women earn on average 24% less than men
At equivalent workstation and working time, this gap is reduced to 4%, according to INSEE. However, it hides deeper inequalities. On this International Women’s Day, Le Figaro make the point.
Equal pay for equal work ? This is not yet the case today, according to INSEE figures. The wage income of women, which corresponds to all the wages received during a given year, is 24.4% lower than that of men in 2021. They would receive an average annual income of 18,630 euros against 24,640 euros for women. men. Several explanations for this result: women tend to hold more part-time jobs and have a lower annual volume of work, around 10.6%, explains the note from the National Institute of Statistics and economic studies.
For equal working hours, the wage gap between women and men is reduced to 15.5% (full-time equivalent salary – EQTP). It is executives who encounter the largest wage gap (16.1%) ahead of workers (14.3%), intermediate professions (12.2%) and employees (4.7%). This inequality tends to increase with age and even the size of the company. Women over the age of 60, for example, can experience wage gaps of more than 27.5% compared to 4.6% for those under 25. Companies with more than 5,000 employees record an equivalent time wage difference of 18.4%, which drops to 8.6% for those with less than ten employees.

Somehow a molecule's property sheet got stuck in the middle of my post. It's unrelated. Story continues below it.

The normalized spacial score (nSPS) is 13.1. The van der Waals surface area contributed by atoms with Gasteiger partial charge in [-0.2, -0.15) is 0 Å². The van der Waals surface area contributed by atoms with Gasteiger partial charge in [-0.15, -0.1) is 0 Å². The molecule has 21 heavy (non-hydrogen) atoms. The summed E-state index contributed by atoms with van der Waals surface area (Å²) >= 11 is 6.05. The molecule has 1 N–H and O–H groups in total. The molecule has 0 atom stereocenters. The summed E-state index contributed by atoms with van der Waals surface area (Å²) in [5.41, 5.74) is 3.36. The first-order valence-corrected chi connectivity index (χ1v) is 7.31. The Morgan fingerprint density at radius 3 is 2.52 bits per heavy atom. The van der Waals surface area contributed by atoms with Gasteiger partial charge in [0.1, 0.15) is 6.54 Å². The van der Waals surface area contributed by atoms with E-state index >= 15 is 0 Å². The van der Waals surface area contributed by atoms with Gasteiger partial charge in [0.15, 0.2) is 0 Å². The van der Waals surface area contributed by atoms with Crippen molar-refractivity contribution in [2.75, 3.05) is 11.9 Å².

However, the pay gap for equal working time has improved overall over the years with a reduction of more than 6 points. In 1995, it was 22.1%. The difference in workload also fell by four points, explained by “the rise of part-time“, notes INSEE.
A phenomenon of “occupational segregation”
For a comparable position and equal working time, the pay gap is reduced to 4.3%. But the seniority in the company, the level of diploma or the professional experience are not taken into account in the calculation, whereas they are essential elements to define the remuneration of an employee.
Wage inequalities for equivalent working time can be explained by the differences in positions held. “Women and men do not have the same jobs and do not work in the same companies or […] sectorsnotes INSEE, which qualifies this phenomenon asoccupational segregation“. Women are overrepresented in the professions of secretaries, cashiers, housekeepers and even nurses. And hierarchical inequalities persist: women represent only 21.9% of the percentage of the highest paid employees in 2021.
However, gender wage disparities remain marked when starting a family (graph above). At equivalent working time, a father of one child will earn on average 22.9% more than a mother. This gap widens with the number of children: a father of three toddlers will then receive on average 44.6% more than a mother. According to INSEE, these differences are mainly explained by a fall in wages after birth for women and “careers subsequently slowed down“.
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